Welcome to what has become a second family to many of us. Post whatever and whenever you like and some helpful soul will get back to you.
Leah (Granny)
 

me

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JHV - we here understand your fears. Last year we had the fear that my husband may have ALS. It seems that he does not but during that time I was wondering the same thing, shouldn't we change his diet, exercise routine, etc. But, he didn't want to talk, think, or act as if anything was wrong. This really frustrated me because I am a "fixer" where he wants to "ignore". As Al says, it really is up to the person dealing with the illness to make their choices. Carol also has some great ideas for helping to persuade, as time goes on. Hopefully she'll see this and give you some pointers. Stick with this group, it's a great place for support. And, I will pray that the 2nd opinion finds it is not ALS. Melissa
 

jhv

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thanks for the replies

after I posted the other day, I had already felt better. your responses only helped more.

as for his symptoms, he has lost a lot of the strength in his left arm and a good deal in his right. His right had also had bouts of cramps one day about 3 weeks ago. the electo test (MVC? - sorry, just learning) showed nerve response loss in both his arms and some in his legs, lower back and chin. The arm thing started happending about 4 months prior. He has also had a hacking cough like he can't get phelgm out of his chest, but he's always been a big cougher - I haven't read anywhere that this is a symptom, but if muscles weaken in the chest that it would make sense that he can't clear it, in my mind at least.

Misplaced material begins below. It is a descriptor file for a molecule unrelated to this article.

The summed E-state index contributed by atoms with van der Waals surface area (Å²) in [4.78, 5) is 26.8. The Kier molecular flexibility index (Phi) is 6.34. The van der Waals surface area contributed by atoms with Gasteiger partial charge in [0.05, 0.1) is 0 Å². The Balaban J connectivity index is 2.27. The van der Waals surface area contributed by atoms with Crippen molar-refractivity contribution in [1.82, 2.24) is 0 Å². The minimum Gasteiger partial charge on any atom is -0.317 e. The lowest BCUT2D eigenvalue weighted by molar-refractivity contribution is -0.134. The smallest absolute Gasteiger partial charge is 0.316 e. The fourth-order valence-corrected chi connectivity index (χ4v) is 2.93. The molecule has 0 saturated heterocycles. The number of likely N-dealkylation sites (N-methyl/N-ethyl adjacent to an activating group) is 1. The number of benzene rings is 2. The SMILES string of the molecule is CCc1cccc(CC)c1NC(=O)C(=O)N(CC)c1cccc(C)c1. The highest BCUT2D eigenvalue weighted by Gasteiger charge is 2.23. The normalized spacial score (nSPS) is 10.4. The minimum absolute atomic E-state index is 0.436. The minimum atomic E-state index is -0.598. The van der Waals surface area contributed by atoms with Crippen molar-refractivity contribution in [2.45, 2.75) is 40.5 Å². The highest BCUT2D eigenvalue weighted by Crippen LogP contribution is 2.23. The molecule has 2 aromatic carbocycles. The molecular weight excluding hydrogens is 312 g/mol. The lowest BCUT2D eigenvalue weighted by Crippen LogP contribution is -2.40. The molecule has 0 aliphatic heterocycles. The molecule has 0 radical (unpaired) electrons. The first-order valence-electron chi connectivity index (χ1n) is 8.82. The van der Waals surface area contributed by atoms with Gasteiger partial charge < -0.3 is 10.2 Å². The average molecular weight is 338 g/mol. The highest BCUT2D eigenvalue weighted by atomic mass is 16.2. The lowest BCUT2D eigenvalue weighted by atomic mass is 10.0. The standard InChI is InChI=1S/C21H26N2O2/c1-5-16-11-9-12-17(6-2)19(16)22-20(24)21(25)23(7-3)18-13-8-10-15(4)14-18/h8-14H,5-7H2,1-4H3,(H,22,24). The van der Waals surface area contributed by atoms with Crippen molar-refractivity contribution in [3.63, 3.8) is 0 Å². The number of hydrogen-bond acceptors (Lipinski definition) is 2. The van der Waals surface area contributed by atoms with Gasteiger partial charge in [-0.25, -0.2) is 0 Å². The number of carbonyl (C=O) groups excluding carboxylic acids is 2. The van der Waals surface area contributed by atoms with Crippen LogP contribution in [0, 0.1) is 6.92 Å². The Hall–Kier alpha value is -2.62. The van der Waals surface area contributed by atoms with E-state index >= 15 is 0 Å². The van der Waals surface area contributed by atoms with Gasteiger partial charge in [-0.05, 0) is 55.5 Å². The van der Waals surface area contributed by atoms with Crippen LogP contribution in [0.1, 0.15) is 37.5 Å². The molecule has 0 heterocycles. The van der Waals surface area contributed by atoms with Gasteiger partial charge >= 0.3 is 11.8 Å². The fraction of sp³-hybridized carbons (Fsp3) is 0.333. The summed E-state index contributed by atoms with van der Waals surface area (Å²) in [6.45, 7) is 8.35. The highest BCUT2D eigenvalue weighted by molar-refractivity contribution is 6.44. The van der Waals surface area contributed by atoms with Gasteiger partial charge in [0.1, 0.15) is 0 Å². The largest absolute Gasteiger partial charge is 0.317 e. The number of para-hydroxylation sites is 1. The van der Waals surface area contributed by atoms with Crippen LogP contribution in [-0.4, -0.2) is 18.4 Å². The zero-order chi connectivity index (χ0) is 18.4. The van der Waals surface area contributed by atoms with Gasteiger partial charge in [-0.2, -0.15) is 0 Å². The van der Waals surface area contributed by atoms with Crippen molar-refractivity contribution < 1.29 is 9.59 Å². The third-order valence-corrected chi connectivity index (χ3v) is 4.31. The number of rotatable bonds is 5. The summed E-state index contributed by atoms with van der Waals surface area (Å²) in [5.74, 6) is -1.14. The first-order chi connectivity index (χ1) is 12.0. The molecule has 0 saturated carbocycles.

As I've been reading the past few days, I've realized how different the progression is for everyone, but is there a particular route that is worse than others. If it is effecting his chest, is that the worst place for it to start being so close to his lungs?

also, it seems that most peoples nerve loss starts from hands or feet and then moves up, am I wrong about this? his started with his shoulders.

again, thanks for your replies. I'd say you have no idea how helpful they were, but the good thing about this place is that you do.

best,

john
 

Al

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Hi John. I know what you mean about the cough. Excess phlem is one of the fun things about this disease. I usually get it in the evening after eating. Not exactly sure why, but I usually have a couple of good coughs first thing in the morning as well. Weak chest muscles will make the clearing of phlem harder. It may get to the point your partner will need a cough assist machine. It kind of shakes you around to loosen the mucus. I'm not sure which route is worse but of all my weaknesses it is my breathing that scares the crap out of me the most. My left arm and hand are the worst too.
I'm not sure about the nerve loss but the muscle wasting has been progressive from the extremities up.
So once again we are different but similar. That is the hard thing about this disease. If we all presented with exactly the same symptoms it might make it easier to treat and find a cure.
Hope some of this helps out. Take care. Al.